Pope Francis arrives in Mozambique on first stage of African pilgrimage
The pontiff will also visit Madagascar and Mauritius.
Pope Francis is opening a three-nation pilgrimage to southern Africa with a strategic visit to Mozambique, just weeks after the country’s ruling party and armed opposition signed a new peace deal and weeks before national elections.
Thirty years after St John Paul II begged Mozambicans to end their civil war, Francis is expected to endorse the new August 1 accord and urge its full implementation when he meets with government authorities on Thursday, his first full day in the region.
I invite you all to join me in prayer, that God, the Father of all, may consolidate fraternal reconciliation throughout Africa, which is the only hope for solid and lasting peace. #ApostolicJourney #Mozambique #Madagascar #Mauritius— Pope Francis (@Pontifex) September 4, 2019
He arrived on Wednesday evening but has no public events scheduled after his brief airport welcome ceremony.
The timing of the visit is not coincidental, coming just weeks after the signing of the accord between the ruling Frelimo party and the armed Frenamo opposition and before national elections on October 15.
The vote is considered crucial because a new constitutional amendment has decentralised power so that provincial governors will now be elected directly, rather than appointed by the central government.
Mozambique’s 15-year civil war, which ended with a 1992 peace deal, killed an estimated one million people and devastated the former Portuguese colony.
The permanent ceasefire signed on August 1 was the culmination of years of negotiations to end fighting that has flared sporadically in the 27 years since.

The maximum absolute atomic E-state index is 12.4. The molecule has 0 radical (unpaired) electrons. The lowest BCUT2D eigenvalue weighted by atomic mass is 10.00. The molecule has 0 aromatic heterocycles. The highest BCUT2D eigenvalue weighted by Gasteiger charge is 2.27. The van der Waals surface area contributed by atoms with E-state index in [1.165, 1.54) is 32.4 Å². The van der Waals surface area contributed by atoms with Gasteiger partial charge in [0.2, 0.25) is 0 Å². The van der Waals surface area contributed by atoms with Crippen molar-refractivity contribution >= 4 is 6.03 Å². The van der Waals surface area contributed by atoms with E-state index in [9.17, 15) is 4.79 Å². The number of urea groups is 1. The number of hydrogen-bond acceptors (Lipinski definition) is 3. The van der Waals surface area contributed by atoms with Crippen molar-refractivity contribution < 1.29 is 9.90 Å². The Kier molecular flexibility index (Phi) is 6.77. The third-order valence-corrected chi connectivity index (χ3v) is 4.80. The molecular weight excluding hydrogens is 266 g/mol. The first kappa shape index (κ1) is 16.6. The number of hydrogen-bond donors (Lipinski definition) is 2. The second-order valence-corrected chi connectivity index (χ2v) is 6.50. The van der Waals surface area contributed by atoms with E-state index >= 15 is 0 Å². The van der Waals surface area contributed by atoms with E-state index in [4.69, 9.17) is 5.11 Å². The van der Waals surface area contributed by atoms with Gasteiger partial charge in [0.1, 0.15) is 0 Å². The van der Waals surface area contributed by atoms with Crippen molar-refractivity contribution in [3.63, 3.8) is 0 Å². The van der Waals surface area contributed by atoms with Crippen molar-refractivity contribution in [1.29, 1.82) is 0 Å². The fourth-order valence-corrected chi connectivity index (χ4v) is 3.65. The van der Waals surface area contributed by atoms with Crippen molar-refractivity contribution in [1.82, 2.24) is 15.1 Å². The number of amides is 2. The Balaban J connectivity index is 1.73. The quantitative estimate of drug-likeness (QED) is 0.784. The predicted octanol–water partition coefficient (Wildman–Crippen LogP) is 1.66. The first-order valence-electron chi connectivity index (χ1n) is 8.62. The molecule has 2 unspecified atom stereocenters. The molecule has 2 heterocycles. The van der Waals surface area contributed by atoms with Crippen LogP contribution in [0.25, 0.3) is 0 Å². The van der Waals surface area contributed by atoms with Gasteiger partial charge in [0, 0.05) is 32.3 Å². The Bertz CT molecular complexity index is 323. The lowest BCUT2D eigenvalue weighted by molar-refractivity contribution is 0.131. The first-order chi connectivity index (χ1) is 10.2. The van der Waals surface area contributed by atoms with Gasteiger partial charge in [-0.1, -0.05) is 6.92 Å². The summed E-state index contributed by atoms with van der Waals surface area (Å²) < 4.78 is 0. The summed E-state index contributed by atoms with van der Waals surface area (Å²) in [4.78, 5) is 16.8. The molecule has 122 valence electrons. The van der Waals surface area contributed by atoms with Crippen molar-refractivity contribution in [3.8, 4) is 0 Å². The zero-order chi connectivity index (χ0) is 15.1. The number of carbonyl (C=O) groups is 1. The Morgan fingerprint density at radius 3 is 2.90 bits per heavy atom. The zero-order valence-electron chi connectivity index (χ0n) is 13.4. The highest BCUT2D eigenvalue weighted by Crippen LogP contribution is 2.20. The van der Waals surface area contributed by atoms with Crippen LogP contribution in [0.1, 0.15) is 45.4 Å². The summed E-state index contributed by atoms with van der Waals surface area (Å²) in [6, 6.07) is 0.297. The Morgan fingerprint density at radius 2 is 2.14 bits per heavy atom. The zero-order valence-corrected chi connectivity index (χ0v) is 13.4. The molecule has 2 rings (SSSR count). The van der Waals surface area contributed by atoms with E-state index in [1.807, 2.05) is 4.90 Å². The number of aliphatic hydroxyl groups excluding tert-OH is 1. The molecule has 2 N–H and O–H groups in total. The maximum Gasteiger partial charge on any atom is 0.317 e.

In central Mozambique, Gorongosa National Park warden Pedro Muagura said there are hopes the pope’s visit will strengthen the deal.
“In general, people are very, very optimistic that the pope will be a good influence for peace and good elections,” said Mr Muagura.
“In 1992, our peace agreement was signed after the pope’s visit,” he said, referring to John Paul’s historic 1988 trip.
“Now there are the same expectations that this pope will bring a positive influence, reconciliation between all Mozambicans.
“Those are the hopes of so many people here.”
Francis will also reach out to Mozambicans affected by back-to-back cyclones that ripped into the country earlier this year, leaving more than 650 people dead and destroying vast swaths of crops on the eve of harvest.
The unprecedented storms laid bare the impact of climate change on countries like Mozambique, which with its 1,500-mile coastline is one of the world’s most vulnerable to the rising sea levels, warming waters and unpredictable storms blamed on global warming.
Francis has made environmental concerns a pillar of his papacy, linking global warming to the persistent exploitation of the world’s poor by the wealthy.
He is likely to raise those concerns in Mozambique, as well as on the second leg of his trip in Madagascar, where deforestation is threatening ecosystems and wildlife that are unique to the Indian Ocean island nation.
Francis also makes a day-long stop in Mauritius before returning to Rome on September 10.